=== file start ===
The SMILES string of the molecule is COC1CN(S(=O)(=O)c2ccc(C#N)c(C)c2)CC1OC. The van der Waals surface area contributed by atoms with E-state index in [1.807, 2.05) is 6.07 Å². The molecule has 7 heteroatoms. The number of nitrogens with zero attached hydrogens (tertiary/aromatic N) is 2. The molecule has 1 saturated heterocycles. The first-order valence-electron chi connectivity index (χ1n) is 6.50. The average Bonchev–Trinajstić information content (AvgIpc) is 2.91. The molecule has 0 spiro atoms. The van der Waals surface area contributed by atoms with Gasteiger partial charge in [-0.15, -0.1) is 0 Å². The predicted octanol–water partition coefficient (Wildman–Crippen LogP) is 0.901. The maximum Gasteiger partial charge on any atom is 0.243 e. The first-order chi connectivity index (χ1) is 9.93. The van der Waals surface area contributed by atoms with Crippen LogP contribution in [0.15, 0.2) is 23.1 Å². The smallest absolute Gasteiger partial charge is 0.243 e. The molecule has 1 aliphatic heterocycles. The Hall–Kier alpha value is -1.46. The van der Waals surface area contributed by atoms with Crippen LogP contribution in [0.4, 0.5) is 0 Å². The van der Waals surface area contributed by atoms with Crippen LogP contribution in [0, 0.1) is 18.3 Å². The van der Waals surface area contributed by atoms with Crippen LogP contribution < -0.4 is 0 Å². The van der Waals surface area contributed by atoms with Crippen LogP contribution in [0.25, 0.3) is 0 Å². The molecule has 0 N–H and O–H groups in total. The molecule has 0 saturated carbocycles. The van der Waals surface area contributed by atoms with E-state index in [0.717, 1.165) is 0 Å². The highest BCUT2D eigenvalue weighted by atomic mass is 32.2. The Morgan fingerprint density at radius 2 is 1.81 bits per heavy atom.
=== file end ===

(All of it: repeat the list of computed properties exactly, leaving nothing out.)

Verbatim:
The SMILES string of the molecule is COC1CN(S(=O)(=O)c2ccc(C#N)c(C)c2)CC1OC. The van der Waals surface area contributed by atoms with E-state index in [1.807, 2.05) is 6.07 Å². The molecule has 7 heteroatoms. The number of nitrogens with zero attached hydrogens (tertiary/aromatic N) is 2. The molecule has 1 saturated heterocycles. The first-order valence-electron chi connectivity index (χ1n) is 6.50. The average Bonchev–Trinajstić information content (AvgIpc) is 2.91. The molecule has 0 spiro atoms. The van der Waals surface area contributed by atoms with Gasteiger partial charge in [-0.15, -0.1) is 0 Å². The predicted octanol–water partition coefficient (Wildman–Crippen LogP) is 0.901. The maximum Gasteiger partial charge on any atom is 0.243 e. The first-order chi connectivity index (χ1) is 9.93. The van der Waals surface area contributed by atoms with Crippen LogP contribution in [0.15, 0.2) is 23.1 Å². The smallest absolute Gasteiger partial charge is 0.243 e. The molecule has 1 aliphatic heterocycles. The Hall–Kier alpha value is -1.46. The van der Waals surface area contributed by atoms with Crippen LogP contribution in [0.4, 0.5) is 0 Å². The van der Waals surface area contributed by atoms with Crippen LogP contribution in [0, 0.1) is 18.3 Å². The van der Waals surface area contributed by atoms with Crippen LogP contribution < -0.4 is 0 Å². The van der Waals surface area contributed by atoms with Crippen LogP contribution in [0.25, 0.3) is 0 Å². The molecule has 0 N–H and O–H groups in total. The molecule has 0 saturated carbocycles. The van der Waals surface area contributed by atoms with E-state index in [0.717, 1.165) is 0 Å². The highest BCUT2D eigenvalue weighted by atomic mass is 32.2. The Morgan fingerprint density at radius 2 is 1.81 bits per heavy atom.